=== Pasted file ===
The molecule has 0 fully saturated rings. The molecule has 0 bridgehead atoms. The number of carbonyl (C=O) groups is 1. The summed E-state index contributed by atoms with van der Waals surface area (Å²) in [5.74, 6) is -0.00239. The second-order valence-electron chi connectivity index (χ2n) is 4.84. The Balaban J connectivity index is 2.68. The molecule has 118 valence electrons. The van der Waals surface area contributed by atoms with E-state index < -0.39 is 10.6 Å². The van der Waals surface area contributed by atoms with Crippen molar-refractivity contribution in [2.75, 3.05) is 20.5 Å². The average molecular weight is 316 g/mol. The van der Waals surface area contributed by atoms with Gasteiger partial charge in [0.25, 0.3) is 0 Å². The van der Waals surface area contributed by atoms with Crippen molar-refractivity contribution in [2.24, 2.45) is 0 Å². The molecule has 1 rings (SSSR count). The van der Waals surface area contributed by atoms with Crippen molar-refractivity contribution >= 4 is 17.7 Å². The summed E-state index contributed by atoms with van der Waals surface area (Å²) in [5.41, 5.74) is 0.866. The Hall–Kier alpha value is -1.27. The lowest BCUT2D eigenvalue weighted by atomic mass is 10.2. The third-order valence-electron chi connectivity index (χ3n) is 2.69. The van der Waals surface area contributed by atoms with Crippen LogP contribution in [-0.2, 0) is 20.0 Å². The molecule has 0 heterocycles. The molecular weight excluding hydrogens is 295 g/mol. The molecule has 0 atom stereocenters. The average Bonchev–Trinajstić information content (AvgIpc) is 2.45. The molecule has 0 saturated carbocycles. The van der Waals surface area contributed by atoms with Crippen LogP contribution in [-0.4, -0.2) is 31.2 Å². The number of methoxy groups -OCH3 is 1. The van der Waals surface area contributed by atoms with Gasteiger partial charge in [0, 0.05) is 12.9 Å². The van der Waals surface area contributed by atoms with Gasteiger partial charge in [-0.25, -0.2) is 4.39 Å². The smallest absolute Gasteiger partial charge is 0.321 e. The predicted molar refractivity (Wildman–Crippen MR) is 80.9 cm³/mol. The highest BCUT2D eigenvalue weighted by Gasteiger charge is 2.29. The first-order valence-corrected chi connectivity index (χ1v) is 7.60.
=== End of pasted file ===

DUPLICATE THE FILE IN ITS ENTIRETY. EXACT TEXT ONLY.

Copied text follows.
The molecule has 0 fully saturated rings. The molecule has 0 bridgehead atoms. The number of carbonyl (C=O) groups is 1. The summed E-state index contributed by atoms with van der Waals surface area (Å²) in [5.74, 6) is -0.00239. The second-order valence-electron chi connectivity index (χ2n) is 4.84. The Balaban J connectivity index is 2.68. The molecule has 118 valence electrons. The van der Waals surface area contributed by atoms with E-state index < -0.39 is 10.6 Å². The van der Waals surface area contributed by atoms with Crippen molar-refractivity contribution in [2.75, 3.05) is 20.5 Å². The average molecular weight is 316 g/mol. The van der Waals surface area contributed by atoms with Gasteiger partial charge in [0.25, 0.3) is 0 Å². The van der Waals surface area contributed by atoms with Crippen molar-refractivity contribution in [2.24, 2.45) is 0 Å². The molecule has 1 rings (SSSR count). The van der Waals surface area contributed by atoms with Crippen molar-refractivity contribution >= 4 is 17.7 Å². The summed E-state index contributed by atoms with van der Waals surface area (Å²) in [5.41, 5.74) is 0.866. The Hall–Kier alpha value is -1.27. The lowest BCUT2D eigenvalue weighted by atomic mass is 10.2. The third-order valence-electron chi connectivity index (χ3n) is 2.69. The van der Waals surface area contributed by atoms with Crippen LogP contribution in [-0.2, 0) is 20.0 Å². The molecule has 0 heterocycles. The molecular weight excluding hydrogens is 295 g/mol. The molecule has 0 atom stereocenters. The average Bonchev–Trinajstić information content (AvgIpc) is 2.45. The molecule has 0 saturated carbocycles. The van der Waals surface area contributed by atoms with Crippen LogP contribution in [-0.4, -0.2) is 31.2 Å². The number of methoxy groups -OCH3 is 1. The van der Waals surface area contributed by atoms with Gasteiger partial charge in [0, 0.05) is 12.9 Å². The van der Waals surface area contributed by atoms with Gasteiger partial charge in [-0.25, -0.2) is 4.39 Å². The smallest absolute Gasteiger partial charge is 0.321 e. The predicted molar refractivity (Wildman–Crippen MR) is 80.9 cm³/mol. The highest BCUT2D eigenvalue weighted by Gasteiger charge is 2.29. The first-order valence-corrected chi connectivity index (χ1v) is 7.60.